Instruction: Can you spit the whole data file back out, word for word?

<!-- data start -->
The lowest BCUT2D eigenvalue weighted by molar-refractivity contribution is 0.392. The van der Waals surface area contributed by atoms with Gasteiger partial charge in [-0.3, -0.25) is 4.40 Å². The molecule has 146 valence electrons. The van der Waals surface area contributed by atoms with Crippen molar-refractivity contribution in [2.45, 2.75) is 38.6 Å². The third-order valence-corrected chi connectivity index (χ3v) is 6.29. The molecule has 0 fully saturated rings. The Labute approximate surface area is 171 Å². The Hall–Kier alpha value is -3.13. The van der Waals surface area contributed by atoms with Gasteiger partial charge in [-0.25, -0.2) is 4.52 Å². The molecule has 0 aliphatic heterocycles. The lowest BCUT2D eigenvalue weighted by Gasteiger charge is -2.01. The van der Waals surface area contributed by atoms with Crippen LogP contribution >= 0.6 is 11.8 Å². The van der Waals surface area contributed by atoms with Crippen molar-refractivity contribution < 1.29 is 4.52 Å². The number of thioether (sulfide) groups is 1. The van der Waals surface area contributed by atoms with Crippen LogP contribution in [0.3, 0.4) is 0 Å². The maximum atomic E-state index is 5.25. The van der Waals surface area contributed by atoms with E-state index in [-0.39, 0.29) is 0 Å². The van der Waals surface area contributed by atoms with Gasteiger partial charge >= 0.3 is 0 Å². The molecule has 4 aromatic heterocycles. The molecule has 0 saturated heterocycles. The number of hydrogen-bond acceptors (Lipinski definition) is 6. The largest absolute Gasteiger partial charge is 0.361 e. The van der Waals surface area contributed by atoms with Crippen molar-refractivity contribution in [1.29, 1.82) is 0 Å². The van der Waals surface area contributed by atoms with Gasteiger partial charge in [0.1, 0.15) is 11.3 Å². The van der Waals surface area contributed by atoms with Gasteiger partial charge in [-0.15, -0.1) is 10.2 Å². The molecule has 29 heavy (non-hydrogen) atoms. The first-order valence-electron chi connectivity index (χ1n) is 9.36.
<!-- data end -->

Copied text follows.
The lowest BCUT2D eigenvalue weighted by molar-refractivity contribution is 0.392. The van der Waals surface area contributed by atoms with Gasteiger partial charge in [-0.3, -0.25) is 4.40 Å². The molecule has 146 valence electrons. The van der Waals surface area contributed by atoms with Crippen molar-refractivity contribution in [2.45, 2.75) is 38.6 Å². The third-order valence-corrected chi connectivity index (χ3v) is 6.29. The molecule has 0 fully saturated rings. The Labute approximate surface area is 171 Å². The Hall–Kier alpha value is -3.13. The van der Waals surface area contributed by atoms with Gasteiger partial charge in [-0.25, -0.2) is 4.52 Å². The molecule has 0 aliphatic heterocycles. The lowest BCUT2D eigenvalue weighted by Gasteiger charge is -2.01. The van der Waals surface area contributed by atoms with Crippen LogP contribution >= 0.6 is 11.8 Å². The van der Waals surface area contributed by atoms with Crippen molar-refractivity contribution < 1.29 is 4.52 Å². The number of thioether (sulfide) groups is 1. The van der Waals surface area contributed by atoms with Crippen LogP contribution in [0.3, 0.4) is 0 Å². The maximum atomic E-state index is 5.25. The van der Waals surface area contributed by atoms with E-state index in [-0.39, 0.29) is 0 Å². The van der Waals surface area contributed by atoms with Gasteiger partial charge >= 0.3 is 0 Å². The molecule has 4 aromatic heterocycles. The molecule has 0 saturated heterocycles. The number of hydrogen-bond acceptors (Lipinski definition) is 6. The largest absolute Gasteiger partial charge is 0.361 e. The van der Waals surface area contributed by atoms with Crippen molar-refractivity contribution in [1.29, 1.82) is 0 Å². The van der Waals surface area contributed by atoms with Gasteiger partial charge in [0.1, 0.15) is 11.3 Å². The van der Waals surface area contributed by atoms with Gasteiger partial charge in [-0.15, -0.1) is 10.2 Å². The molecule has 29 heavy (non-hydrogen) atoms. The first-order valence-electron chi connectivity index (χ1n) is 9.36.